Government’s response to irresponsible drinking; a pointless exercise?

Bar prices would mainly remain unaffected by the plans

Bar prices would mainly remain unaffected by the plans

Undoubtedly binge drinking is often attributed to the availability of low cost alcohol, and agreeably selling a 70cl bottle of Tesco Value vodka for under £10 is a recipe for a not-so-elegant disaster, but are the Government’s proposals for enforcing a minimum price for alcohol in England and Wales really a promise for change?

The argument claims that banning shops and bars from selling alcoholic drinks for less than the tax paid on them express the severity of the problem of cheap alcohol; perhaps this approach would be more effectively received had the Government planned more drastic measures, but the proposals for a minimum prices have been set extremely low.

The plans place a minimum price which means that a can of weak lager should be purchased for no less than 38p, and a litre of vodka sits at £10.71; almost £1.50 less than the cheapest litre bottle of vodka that can be purchased at Tesco.

Professor Ian Gilmore, of the Royal College of Physicians, told BBC Radio 4′s Today programme: “It’s a step in the right direction but I have to say, it’s an extremely small step. It will have no impact whatsoever on the vast majority of cheap drinks sold in supermarkets.”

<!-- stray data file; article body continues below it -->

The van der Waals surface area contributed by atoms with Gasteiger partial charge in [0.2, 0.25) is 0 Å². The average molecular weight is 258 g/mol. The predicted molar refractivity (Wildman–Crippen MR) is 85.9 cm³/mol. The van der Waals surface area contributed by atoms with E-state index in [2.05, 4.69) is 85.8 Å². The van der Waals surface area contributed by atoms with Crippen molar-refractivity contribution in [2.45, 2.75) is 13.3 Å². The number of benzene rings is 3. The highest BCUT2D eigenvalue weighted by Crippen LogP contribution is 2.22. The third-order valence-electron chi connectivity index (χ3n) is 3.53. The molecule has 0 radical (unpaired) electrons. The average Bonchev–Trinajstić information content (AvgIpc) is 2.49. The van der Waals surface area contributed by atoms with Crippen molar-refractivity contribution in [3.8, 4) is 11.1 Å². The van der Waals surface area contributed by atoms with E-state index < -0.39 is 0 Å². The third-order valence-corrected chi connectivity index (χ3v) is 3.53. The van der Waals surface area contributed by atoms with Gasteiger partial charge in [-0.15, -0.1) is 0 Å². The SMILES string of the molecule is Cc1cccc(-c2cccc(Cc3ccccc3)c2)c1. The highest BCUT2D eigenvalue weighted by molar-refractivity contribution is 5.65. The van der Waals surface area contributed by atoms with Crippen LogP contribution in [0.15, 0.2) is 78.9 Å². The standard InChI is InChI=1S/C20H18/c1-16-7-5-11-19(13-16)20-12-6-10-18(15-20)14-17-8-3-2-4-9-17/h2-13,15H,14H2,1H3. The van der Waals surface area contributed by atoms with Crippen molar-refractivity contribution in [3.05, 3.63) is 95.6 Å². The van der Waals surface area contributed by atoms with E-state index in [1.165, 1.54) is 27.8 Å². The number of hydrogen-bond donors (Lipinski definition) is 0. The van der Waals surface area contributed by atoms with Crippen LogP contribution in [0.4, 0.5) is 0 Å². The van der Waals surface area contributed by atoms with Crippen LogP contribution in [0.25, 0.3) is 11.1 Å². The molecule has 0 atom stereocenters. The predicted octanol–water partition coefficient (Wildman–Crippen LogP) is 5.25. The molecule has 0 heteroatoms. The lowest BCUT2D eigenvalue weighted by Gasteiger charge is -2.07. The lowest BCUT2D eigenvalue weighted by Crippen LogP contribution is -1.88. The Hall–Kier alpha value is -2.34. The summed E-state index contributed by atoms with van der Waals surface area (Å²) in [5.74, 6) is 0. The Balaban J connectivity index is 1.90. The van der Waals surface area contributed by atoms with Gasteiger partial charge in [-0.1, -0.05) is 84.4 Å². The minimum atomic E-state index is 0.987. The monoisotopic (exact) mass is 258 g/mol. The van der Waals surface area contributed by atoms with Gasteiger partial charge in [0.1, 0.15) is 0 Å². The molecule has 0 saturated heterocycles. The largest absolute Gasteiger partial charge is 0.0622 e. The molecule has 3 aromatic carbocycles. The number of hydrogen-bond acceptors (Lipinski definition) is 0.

Even local shopkeepers who were questioned have said that the government’s proposed minimum prices were far below what they had to charge in order to make a profit.

Though perhaps a reason to celebrate as the coalition finally follow through on previous plans made, the Government will face much criticism in its efforts leading to such an unsubstantial difference.

In reality; how cheap are the prices of drinks in bar? Excluding student prices, the majority of bars are criticised for being overpriced, not drawing a flood of hooligan binge drinkers as the price of alcohol is ‘just too cheap’.

Surely, the main culprits of binge drinking is the student population, and while I’m still enjoying my double southern comforts for £1.30, it is perhaps here that the changes need to be made.

This idea has not gone unrecognised; researchers at Sheffield University estimated last year that raising the price of alcohol to a minimum of 50p per unit would mean that after a decade there would be almost 3,000 fewer deaths every year, and 41,000 fewer cases of chronic illness.

It is not out of habit for the Government to disappoint the public, so why are they so keen to keep business and customers happy when such a life-affecting change is within reach?

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